New forum. On Yahoo, I had decided not to get involved in arguments about nanpasulism, but this is not Yahoo anymore, so I'll just say what I think about the topic once - and then probably move away once more.
toki pona does not have large numbers because it inherently does not have the concept of large numbers. large numbers are foreign to toki pona. we just have to live with it!
it is inevitable, that in our everyday conversation we find the need to mention foreign words in. This does not only apply to numbers. and within the context of a given conversation it may be practical or contingent to use the foreign word if it is familiar to the interlocutor. so I have no problem with saying nanpa Inli "sixty four" or writing nanpa "64". This is no different to ma tomo "aix-en-Provence", or telo jelo "Budweiser". (I prefer to always put un-tokiponised foreign words in quotes).
We do it in English and every other language all the time. For breakfast, I had brioche and croissants, for lunch pizza with some tabouleh, and kheer for desert. With my curry dinner I had the choice of chapatti or naan. These are all types of pan. the difference is that English eventually assimilates these differentiated concepts and then the specific words become part of the language.
And this is essentially what nanpasulists are trying to do to - assimilate the (currently foreign) concept of large numbers into toki pona. But they do this using the argument that we already have this concept or that the concept is essential for meaningful discourse. Not in toki pona, it isn't. Yes, if I am using toki pona to discuss ideas which are inherently foreign to toki pona I may need large numbers. But then again, if i am using toki pona to discuss ideas which are inherently foreign to toki pona I may need many many other words which are not easily expressed in toki pona. Should we assimilate all of these concepts? I don't think so!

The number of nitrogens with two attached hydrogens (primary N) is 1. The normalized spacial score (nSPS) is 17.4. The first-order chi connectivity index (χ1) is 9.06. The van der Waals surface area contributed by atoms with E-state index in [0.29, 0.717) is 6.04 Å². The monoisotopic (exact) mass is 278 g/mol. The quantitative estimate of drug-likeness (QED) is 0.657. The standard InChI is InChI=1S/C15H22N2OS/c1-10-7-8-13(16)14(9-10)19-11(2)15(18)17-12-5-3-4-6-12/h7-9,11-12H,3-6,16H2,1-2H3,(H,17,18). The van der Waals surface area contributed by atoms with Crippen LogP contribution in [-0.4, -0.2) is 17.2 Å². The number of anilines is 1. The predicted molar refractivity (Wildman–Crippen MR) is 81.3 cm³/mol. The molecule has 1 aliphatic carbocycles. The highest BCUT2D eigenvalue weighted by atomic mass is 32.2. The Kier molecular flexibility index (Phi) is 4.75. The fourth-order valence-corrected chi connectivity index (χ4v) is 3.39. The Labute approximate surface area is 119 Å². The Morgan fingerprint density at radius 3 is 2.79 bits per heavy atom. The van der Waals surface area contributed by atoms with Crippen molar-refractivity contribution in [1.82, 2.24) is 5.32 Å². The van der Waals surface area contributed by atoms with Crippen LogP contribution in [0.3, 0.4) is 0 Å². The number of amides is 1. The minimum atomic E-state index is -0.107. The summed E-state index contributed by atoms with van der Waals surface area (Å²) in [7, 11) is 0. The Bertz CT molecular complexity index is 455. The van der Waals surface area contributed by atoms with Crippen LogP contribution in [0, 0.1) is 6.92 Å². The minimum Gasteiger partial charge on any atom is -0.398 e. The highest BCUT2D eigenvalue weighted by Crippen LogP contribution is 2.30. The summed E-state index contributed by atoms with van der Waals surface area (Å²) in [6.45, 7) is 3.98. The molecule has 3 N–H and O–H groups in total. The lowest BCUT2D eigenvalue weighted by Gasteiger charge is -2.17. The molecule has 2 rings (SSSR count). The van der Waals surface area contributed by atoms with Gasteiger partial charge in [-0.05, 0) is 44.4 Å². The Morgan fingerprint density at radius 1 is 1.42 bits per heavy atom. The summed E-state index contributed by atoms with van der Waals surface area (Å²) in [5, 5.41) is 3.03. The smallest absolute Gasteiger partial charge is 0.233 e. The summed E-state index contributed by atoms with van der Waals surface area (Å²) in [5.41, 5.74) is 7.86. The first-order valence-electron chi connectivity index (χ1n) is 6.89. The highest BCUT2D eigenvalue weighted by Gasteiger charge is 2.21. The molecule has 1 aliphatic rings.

(Note: I am not saying that the concept of a large quantity, or a quantity being larger than another is foreign to toki pona - it isn't and we can express that very well. [or at least, we can express it. whether we can express it well is a whole other controversy]. It is the idea of having a precise name for large quantities that is foreign. In other words, nanpasulists want/expect toki pona speakers to have a concept of 64. An 65, and 66, and 67 ...).
personally, I would prefer to see the wiki page conceding luka=5, mute=20, ale=100 expunged. Especially mute and ale! Imagine trying to ask a person whether they want to withdraw all of their money or only $200. sina wile e mani ale anu mani ale ale? I confess to occasionally using luka (although I prefer to use it with nanpa... i.e. nanpa luka tu for 7 rather than luka tu. luka tu just makes me think of two hands.I am happy for that to remain one of the many unofficial word phrases that we use everyday to be understood in context without having a page on the wiki to open the nanpasulism can of worms.